3 Common Injuries in Medium and Large Breed Dogs
Posted on May 22, 2015 under Uncategorized
By Dr. Eva Evans, a veterinarian and writer for Pets Best Pet Insurance, a dog insurance and cat insurance agency.
All dog breeds are at risk for injuries. However, medium and larger dogs are at risk for different types of injuries from smaller breeds. Examples of these medium and large breed dogs include Labradors, Shepherds, Hounds, Rottweilers, Golden Retrievers, Pit Bulls and Dobermans.
1. Lacerations and Wounds – wounds and skin lacerations are one of the most common injuries seen in after-hours emergency veterinary hospitals. This is most often a result of a dog fight. Big dogs tend to initiate fights with other animals more often than smaller dogs. While the can do some serious damage with their teeth, they often sustain wounds themselves from the other dog in the scuffle. In the wounds a punctures and very small, they will need to be cleaned but may not need stitches. If the skin is torn, stitches and a drain tube are often needed for proper healing. Any time an animal has a wound or laceration, regardless of the cause, they should be seen by a veterinarian for proper antibiotics and pain medications.
2. Broken Limbs – While smaller dogs have more fragile bones, bigger dogs are also at risk for broken limbs. This is due to a different cause though. Often times, bigger dogs are the ones that are outside running loose and may be hit by a car or truck causing broken bones, most often in the pelvis. Dogs that jump out of moving vehicles may also have broken limbs from the force of hitting the ground. If your dog has been involved in any type of motor vehicle accident, he should be seen by your vet immediately.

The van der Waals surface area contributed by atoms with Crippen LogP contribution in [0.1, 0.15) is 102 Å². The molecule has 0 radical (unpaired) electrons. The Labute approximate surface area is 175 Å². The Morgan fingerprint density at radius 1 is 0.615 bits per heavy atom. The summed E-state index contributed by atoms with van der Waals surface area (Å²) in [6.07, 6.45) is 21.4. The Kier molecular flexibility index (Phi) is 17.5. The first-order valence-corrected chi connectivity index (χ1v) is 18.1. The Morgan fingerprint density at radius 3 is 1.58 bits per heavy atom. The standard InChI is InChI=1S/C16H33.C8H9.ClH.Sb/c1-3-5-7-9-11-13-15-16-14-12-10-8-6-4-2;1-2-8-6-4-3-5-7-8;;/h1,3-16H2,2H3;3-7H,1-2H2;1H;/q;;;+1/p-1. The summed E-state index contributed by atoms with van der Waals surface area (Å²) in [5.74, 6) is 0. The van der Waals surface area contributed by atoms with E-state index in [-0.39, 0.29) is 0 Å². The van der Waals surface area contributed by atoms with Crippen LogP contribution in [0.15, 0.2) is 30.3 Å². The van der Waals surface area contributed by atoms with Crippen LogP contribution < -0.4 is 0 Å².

3. Foreign Body Ingestion – Large breed dogs, especially puppies, are notorious for eating all sorts of inedible items. Bouncy balls, squeaky toys, rocks, clothing, metal, corn cobs, paper and stuffing – these are a few of the many items that get eaten by dogs. Sometimes, the item is too big to pass through the intestines, so it becomes lodged in the small intestines. This can cause vomiting, lethargy and not eating. If left untreated, the item that is stuck will eventually distend the intestines causing the tissue to die which is fatal for the dog. If your dog is showing any signs of intestinal illness or you know that he has eaten something indigestible, have him seen by your vet immediately! Often times, dogs need life-saving surgery to remove the item that is stuck!
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